Month: June 2015
I’ve finally finished my second EdD assignment and whilst reading the 150 papers in my EndNote library (exported into Nvivo to help me search through them all and code passages of course) it occurred to me that the only two papers I could quickly find were the ones that had the memorable titles. The two that I could open in a flash were called “I’d be expecting caviar in lectures”: the impact of the new fee regime on undergraduate students’ expectations of Higher Education (Bates & Kaye, 2014) and Oven ready and self-basting: taking stock of employability skills (Atkins, 1999).
These were of course great to visualise and these are the what I saw in my minds eye:
To read the rest of @jaxbartram’s post, follow this link.
If the role of the University is one of critique, to be the critical conscience of society – is that role compromised when HE is primarily responsible for the preparation and training of teachers?
I would probably read much more quickly if I made less detailed notes or if I didn’t have this constant desire to stop every few minutes and after making a cup of coffee write in my DayOne Journal or blog. But having been reminded of Ball’s (2006) paper, The necessity and violence of theory – I couldn’t not re-wind and re-read it. I’m glad I did. Ball offers a personal account of how and why he has developed his interest in the work of Foucault (like Foucault Stephen Ball is not a Foucauldian) and Bourdieu. He also offers a run down of how and why Bourdieu’s writing on class is so important to educational researchers.
If there is a binary that seems to permeate education discourse it is this division between theory and practice. As educational researchers we are – supposedly at least – locked into practice rather then theory. What is education after all if not a practice driven enterprise. I think this is an important and revealing strain in educational discourse – one that frequently reveals itself. To describe oneself as a ‘theorist’ is an attempt to assume an elevated position above the murky grimy handed ‘practice’ of education (how else can I interpret it in the light of Bourdieu’s notion that all our social interactions are driven by a thinly disguised lust for power and ascendancy).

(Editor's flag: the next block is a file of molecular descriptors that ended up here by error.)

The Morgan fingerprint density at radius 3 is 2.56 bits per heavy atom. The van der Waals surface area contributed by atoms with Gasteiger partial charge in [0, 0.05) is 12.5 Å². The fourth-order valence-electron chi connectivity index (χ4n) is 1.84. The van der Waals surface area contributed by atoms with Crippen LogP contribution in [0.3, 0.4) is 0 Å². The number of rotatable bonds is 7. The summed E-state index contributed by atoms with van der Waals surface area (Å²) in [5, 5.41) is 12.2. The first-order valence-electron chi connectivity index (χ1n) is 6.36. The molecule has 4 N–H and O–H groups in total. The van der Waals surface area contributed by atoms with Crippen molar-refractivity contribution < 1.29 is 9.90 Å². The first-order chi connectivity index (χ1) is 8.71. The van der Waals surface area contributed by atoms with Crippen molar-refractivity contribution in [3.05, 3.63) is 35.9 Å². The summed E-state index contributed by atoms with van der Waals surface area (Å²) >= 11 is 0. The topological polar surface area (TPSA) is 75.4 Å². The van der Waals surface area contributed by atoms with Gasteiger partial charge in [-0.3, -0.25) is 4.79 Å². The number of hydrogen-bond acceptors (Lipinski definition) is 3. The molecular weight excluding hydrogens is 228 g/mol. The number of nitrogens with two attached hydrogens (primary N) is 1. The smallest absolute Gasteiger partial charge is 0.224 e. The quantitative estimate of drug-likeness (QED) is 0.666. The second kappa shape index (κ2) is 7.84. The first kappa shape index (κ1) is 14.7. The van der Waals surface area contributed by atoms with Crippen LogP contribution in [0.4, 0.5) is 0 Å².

And yet, as Ball (2006) has reminded me this morning:
Bourdieu sought to work between binaries rather than be constrained to make false choices between poles—his social model is articulated between objectivism (construction of a discourse within which to converse with other sociologist about the object) and subjectivism, his epistemology is enacted between scientism and theoreticism, which implies that one can grasp reality without “touching it” (Karalayali, 2004, p. 365).
More importantly – as Ball’s paper so strongly illustrates – it’s impossible to understand the world from within one or the other lens alone. To be locked into theory (madness) or locked into practice (foolishness) is to touch reality without grasping it. Or else to grasp something other than reality.
In a week where the right wing press likes to inform us that we no longer need the Labour Party – Stephen Ball’s discussion of recent developments in class theory and more specifically Bourdieu’s writings on class and their relevance for educational researchers is a welcome necessity.
Ball, S. J. (2006). The necessity and violence of theory. Discourse: studies in the cultural politics of education, 27(1), 3-10.
Karakayli, N. (2004). Reading Bourdieu with Adorno: the limits of critical theory and reflexive sociology. Sociology, 38(3), 357/368.
I have never understood how anyone reads an entire book in one day. It seems to take me ages. I like to muse, make notes, ponder, make pots of coffee, think about what I’m reading, read something else that explains it (or simply adds to the confusion). If I’m enjoying what I’m reading, I like to re-read and savour, highlight and write in my journal – (http://dayoneapp.com) I really like this DayOne app at the moment – and then of course there’s the inevitable blog post, a neatened and slightly more coherent version of my notes. All the time I read and think – does this address what I want to explore, how does this help shape a line argument I want to develop, how does this compare to what other writers have said abut the subject, what precisely does this mean or imply? And then it strikes me – no wonder it takes a while to get to grips with.
Should I call it a day and give up? The truth is to be Doctoral and post-Doctoral requires the brain of a Rottweiler. Forget intelligence and talent. All it takes is an utter, sheer bloody minded determination. This book is an inanimate object: I wilt not let it beat me.